Forget Pacquiao v Mayweather a bout of equally large proportions is on the verge of taking place. A battle between the professional boxing ranks and the amateur ranks has been simmering for two years, but they look to be coming to a head.
In the last week the WBC launched what it called “a quest to unmask the imminent threats which AIBA´s actions pose to the detriment of boxing, and that task is ongoing.”
Former President of the WBC Jose Sulaiman, tried to find amicable solution prior to his passing away. He publicly challenged the IOC, and made the WBC’s position clear to national federations and the boxing community as a whole. HIs son who took over as President Mauricio Sulaiman has continued the struggle and has vowed to keep fight until as the WBC state “we free amateur boxing from the monopolistic actions, restriction of trade and abuse of power that AIBA actively seeks.”
The European Boxing Union (EBU) has joined the fight, and along with the WBC, WBA, IBF and WBO are participating in workshops with the National Sports Ministry of Spain. Those sessions will result in the establishment of a National governing entity to oversee professional boxing. This was to counter what they call “subterfuge and manipulation of the governing law in Spain,” whereby the Spanish Boxing Federation (FEB) were alleged to be trying to implement to place boxing there at the mercy and under the sole control of AIBA. The FEB’s activities are supposed to be limited solely to amateur boxing, which is controlled by AIBA.
In recent times AIBA has eliminated the word “Amateur” from their name, so amateur boxing, as we all knew it, doesn’t exist. They now appear to be looking to become the quasi head of world boxing “amateur” and professional.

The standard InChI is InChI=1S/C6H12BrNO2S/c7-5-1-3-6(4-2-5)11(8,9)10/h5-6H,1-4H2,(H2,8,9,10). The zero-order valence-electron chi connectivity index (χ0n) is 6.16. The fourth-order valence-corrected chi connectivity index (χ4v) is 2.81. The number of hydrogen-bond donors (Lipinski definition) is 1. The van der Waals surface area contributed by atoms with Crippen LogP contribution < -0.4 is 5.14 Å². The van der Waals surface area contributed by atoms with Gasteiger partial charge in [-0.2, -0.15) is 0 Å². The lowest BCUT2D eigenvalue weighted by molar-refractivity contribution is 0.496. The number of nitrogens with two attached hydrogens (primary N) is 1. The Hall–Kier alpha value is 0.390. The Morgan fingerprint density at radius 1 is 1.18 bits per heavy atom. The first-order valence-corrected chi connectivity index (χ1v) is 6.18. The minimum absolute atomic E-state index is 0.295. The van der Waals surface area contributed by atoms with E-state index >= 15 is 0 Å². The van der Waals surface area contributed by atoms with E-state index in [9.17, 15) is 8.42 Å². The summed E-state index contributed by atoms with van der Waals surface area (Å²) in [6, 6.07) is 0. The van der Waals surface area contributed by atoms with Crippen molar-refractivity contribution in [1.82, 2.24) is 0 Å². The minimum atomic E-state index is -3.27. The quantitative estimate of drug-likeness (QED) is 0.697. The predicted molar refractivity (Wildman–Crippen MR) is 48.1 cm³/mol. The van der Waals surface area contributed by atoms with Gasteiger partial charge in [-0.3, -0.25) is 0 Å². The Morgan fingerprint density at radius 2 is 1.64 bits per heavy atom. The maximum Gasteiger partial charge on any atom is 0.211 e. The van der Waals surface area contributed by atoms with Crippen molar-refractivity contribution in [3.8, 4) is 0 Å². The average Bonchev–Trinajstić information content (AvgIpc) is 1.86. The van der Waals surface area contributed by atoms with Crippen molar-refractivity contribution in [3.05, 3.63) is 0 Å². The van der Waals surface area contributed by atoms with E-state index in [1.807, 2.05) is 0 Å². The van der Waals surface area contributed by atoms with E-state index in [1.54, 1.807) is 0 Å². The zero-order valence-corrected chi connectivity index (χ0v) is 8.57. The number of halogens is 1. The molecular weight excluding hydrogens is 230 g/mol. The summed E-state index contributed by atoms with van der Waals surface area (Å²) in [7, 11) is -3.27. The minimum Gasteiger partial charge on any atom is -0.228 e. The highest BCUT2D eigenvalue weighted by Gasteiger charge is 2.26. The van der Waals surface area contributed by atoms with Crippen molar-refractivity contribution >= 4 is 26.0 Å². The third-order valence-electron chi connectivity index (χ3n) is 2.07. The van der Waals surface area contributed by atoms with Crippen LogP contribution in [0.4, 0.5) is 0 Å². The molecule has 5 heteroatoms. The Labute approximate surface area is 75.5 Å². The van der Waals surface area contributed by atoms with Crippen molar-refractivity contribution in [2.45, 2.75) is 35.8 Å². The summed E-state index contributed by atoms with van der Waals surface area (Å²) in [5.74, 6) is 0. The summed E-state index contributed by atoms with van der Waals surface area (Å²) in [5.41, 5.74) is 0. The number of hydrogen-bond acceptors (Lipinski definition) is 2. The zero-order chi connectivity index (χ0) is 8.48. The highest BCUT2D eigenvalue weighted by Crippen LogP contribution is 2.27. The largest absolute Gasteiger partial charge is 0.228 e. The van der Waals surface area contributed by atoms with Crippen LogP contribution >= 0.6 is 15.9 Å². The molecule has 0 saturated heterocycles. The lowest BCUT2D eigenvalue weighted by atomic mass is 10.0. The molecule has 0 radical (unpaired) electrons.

According to the WBC “AIBA has changed its role in the sport of boxing. While receiving the sole and exclusive authority from the IOC to handle Olympic boxing competitions, AIBA has abused that authority and has put a plan in place to sign exclusivity contracts with fighters. Those contracts are in fact commercial instruments geared to stage professional competitions while attempting to maintain the contractually bound boxers’ eligibility to participate in the Olympic Games. Only those boxers who participate in a commercial contract with AIBA are eligible to compete in the Olympic Games!”
Countries who do not comply have been threatened with expulsion from World Championships and also the Olympic Games.
The four united professional boxing bodies have stated that they believe AIBA should return to its original modus operandi which is to oversee the good practices of “amateur” boxing in the world. They believe AIBA should limit its activities to: “(1) work with National amateur entities; (2) organizing Olympic competition; and (3) dedicating its efforts to make such competitions as honorable as they were in the past.”
Ask any successful World Champion where he learned his craft and he will tell you it was in the amateur ranks. Boxing is a skill that takes time to learn. As much as it is about punching your opponent it is equally about not being hit. The amateur ranks are where you learn this craft. The state of the Professional game in recent years is a direct result of young boxers being pushed into the professional ranks before they are ready. Sure the Professional bodies are protecting their interests as they do not want AIBA moving in on their turf, but at the same time they need a strong amateur side of the sport in order to ensure when fighters turn professional they have the tools to be a box office drawcard.
The sport needs a strong amateur body and it needs that body to focus on that key component and not trying to diversify.